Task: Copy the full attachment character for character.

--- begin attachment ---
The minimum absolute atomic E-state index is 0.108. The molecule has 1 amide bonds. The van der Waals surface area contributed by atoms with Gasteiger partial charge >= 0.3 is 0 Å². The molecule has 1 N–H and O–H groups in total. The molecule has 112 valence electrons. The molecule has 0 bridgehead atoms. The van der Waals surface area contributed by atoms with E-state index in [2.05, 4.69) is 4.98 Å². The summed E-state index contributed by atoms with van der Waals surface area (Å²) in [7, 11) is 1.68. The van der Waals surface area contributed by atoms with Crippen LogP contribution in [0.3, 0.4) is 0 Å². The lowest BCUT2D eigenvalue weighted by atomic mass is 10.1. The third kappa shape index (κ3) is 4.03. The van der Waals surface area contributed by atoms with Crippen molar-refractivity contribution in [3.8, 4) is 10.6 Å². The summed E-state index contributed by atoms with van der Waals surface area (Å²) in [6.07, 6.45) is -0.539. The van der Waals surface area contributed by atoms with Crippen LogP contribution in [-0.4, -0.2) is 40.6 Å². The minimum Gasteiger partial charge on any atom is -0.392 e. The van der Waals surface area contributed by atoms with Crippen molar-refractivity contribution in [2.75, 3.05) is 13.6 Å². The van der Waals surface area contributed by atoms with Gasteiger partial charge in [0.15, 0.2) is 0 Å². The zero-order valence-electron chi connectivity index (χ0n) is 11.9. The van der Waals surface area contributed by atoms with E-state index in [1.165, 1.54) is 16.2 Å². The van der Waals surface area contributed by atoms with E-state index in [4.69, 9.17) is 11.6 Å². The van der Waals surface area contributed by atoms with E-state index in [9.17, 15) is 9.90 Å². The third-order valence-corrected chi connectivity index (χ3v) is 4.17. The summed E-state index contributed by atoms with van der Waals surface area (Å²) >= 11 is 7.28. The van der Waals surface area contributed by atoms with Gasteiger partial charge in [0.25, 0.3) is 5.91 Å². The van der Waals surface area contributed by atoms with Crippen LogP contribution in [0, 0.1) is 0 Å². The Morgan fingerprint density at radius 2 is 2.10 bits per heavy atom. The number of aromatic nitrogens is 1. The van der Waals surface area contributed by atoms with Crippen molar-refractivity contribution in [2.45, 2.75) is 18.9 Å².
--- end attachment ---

The minimum absolute atomic E-state index is 0.108. The molecule has 1 amide bonds. The van der Waals surface area contributed by atoms with Gasteiger partial charge >= 0.3 is 0 Å². The molecule has 1 N–H and O–H groups in total. The molecule has 112 valence electrons. The molecule has 0 bridgehead atoms. The van der Waals surface area contributed by atoms with E-state index in [2.05, 4.69) is 4.98 Å². The summed E-state index contributed by atoms with van der Waals surface area (Å²) in [7, 11) is 1.68. The van der Waals surface area contributed by atoms with Crippen LogP contribution in [0.3, 0.4) is 0 Å². The lowest BCUT2D eigenvalue weighted by atomic mass is 10.1. The third kappa shape index (κ3) is 4.03. The van der Waals surface area contributed by atoms with Crippen molar-refractivity contribution in [3.8, 4) is 10.6 Å². The summed E-state index contributed by atoms with van der Waals surface area (Å²) in [6.07, 6.45) is -0.539. The van der Waals surface area contributed by atoms with Crippen LogP contribution in [-0.4, -0.2) is 40.6 Å². The minimum Gasteiger partial charge on any atom is -0.392 e. The van der Waals surface area contributed by atoms with Crippen molar-refractivity contribution in [2.75, 3.05) is 13.6 Å². The van der Waals surface area contributed by atoms with Gasteiger partial charge in [0.15, 0.2) is 0 Å². The zero-order valence-electron chi connectivity index (χ0n) is 11.9. The van der Waals surface area contributed by atoms with E-state index in [1.165, 1.54) is 16.2 Å². The van der Waals surface area contributed by atoms with E-state index in [4.69, 9.17) is 11.6 Å². The van der Waals surface area contributed by atoms with E-state index in [9.17, 15) is 9.90 Å². The third-order valence-corrected chi connectivity index (χ3v) is 4.17. The summed E-state index contributed by atoms with van der Waals surface area (Å²) >= 11 is 7.28. The van der Waals surface area contributed by atoms with Gasteiger partial charge in [0.25, 0.3) is 5.91 Å². The van der Waals surface area contributed by atoms with Crippen LogP contribution in [0, 0.1) is 0 Å². The Morgan fingerprint density at radius 2 is 2.10 bits per heavy atom. The number of aromatic nitrogens is 1. The van der Waals surface area contributed by atoms with Crippen molar-refractivity contribution in [2.45, 2.75) is 18.9 Å².